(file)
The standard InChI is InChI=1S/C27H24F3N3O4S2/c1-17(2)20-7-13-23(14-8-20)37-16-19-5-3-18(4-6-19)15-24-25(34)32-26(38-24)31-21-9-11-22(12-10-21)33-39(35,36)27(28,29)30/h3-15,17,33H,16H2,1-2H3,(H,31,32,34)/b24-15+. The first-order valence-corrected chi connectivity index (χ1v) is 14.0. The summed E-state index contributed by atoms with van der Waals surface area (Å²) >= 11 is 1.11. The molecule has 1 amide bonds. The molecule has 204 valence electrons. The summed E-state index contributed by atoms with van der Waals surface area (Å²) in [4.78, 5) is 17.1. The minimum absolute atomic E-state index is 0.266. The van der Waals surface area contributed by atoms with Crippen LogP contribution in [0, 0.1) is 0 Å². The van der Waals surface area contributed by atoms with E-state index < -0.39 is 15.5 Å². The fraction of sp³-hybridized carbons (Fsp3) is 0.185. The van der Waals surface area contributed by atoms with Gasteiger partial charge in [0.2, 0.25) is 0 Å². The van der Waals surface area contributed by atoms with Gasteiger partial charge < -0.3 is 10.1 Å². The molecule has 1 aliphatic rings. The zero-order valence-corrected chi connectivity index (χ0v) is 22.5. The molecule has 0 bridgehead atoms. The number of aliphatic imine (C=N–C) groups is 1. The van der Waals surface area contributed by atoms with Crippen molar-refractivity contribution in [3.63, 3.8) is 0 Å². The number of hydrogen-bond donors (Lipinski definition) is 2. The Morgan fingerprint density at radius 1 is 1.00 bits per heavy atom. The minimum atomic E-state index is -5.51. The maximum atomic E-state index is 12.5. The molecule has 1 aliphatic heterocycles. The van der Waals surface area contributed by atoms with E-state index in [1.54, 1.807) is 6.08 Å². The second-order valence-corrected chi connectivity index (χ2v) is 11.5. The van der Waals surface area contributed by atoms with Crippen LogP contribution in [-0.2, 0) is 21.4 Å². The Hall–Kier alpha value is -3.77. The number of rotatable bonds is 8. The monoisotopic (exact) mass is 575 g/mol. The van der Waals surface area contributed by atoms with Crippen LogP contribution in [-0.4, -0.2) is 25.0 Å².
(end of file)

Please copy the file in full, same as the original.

The standard InChI is InChI=1S/C27H24F3N3O4S2/c1-17(2)20-7-13-23(14-8-20)37-16-19-5-3-18(4-6-19)15-24-25(34)32-26(38-24)31-21-9-11-22(12-10-21)33-39(35,36)27(28,29)30/h3-15,17,33H,16H2,1-2H3,(H,31,32,34)/b24-15+. The first-order valence-corrected chi connectivity index (χ1v) is 14.0. The summed E-state index contributed by atoms with van der Waals surface area (Å²) >= 11 is 1.11. The molecule has 1 amide bonds. The molecule has 204 valence electrons. The summed E-state index contributed by atoms with van der Waals surface area (Å²) in [4.78, 5) is 17.1. The minimum absolute atomic E-state index is 0.266. The van der Waals surface area contributed by atoms with Crippen LogP contribution in [0, 0.1) is 0 Å². The van der Waals surface area contributed by atoms with E-state index < -0.39 is 15.5 Å². The fraction of sp³-hybridized carbons (Fsp3) is 0.185. The van der Waals surface area contributed by atoms with Gasteiger partial charge in [0.2, 0.25) is 0 Å². The van der Waals surface area contributed by atoms with Gasteiger partial charge < -0.3 is 10.1 Å². The molecule has 1 aliphatic rings. The zero-order valence-corrected chi connectivity index (χ0v) is 22.5. The molecule has 0 bridgehead atoms. The number of aliphatic imine (C=N–C) groups is 1. The van der Waals surface area contributed by atoms with Crippen molar-refractivity contribution in [3.63, 3.8) is 0 Å². The number of hydrogen-bond donors (Lipinski definition) is 2. The Morgan fingerprint density at radius 1 is 1.00 bits per heavy atom. The minimum atomic E-state index is -5.51. The maximum atomic E-state index is 12.5. The molecule has 1 aliphatic heterocycles. The van der Waals surface area contributed by atoms with E-state index in [1.54, 1.807) is 6.08 Å². The second-order valence-corrected chi connectivity index (χ2v) is 11.5. The van der Waals surface area contributed by atoms with Crippen LogP contribution in [-0.2, 0) is 21.4 Å². The Hall–Kier alpha value is -3.77. The number of rotatable bonds is 8. The monoisotopic (exact) mass is 575 g/mol. The van der Waals surface area contributed by atoms with Crippen LogP contribution in [-0.4, -0.2) is 25.0 Å².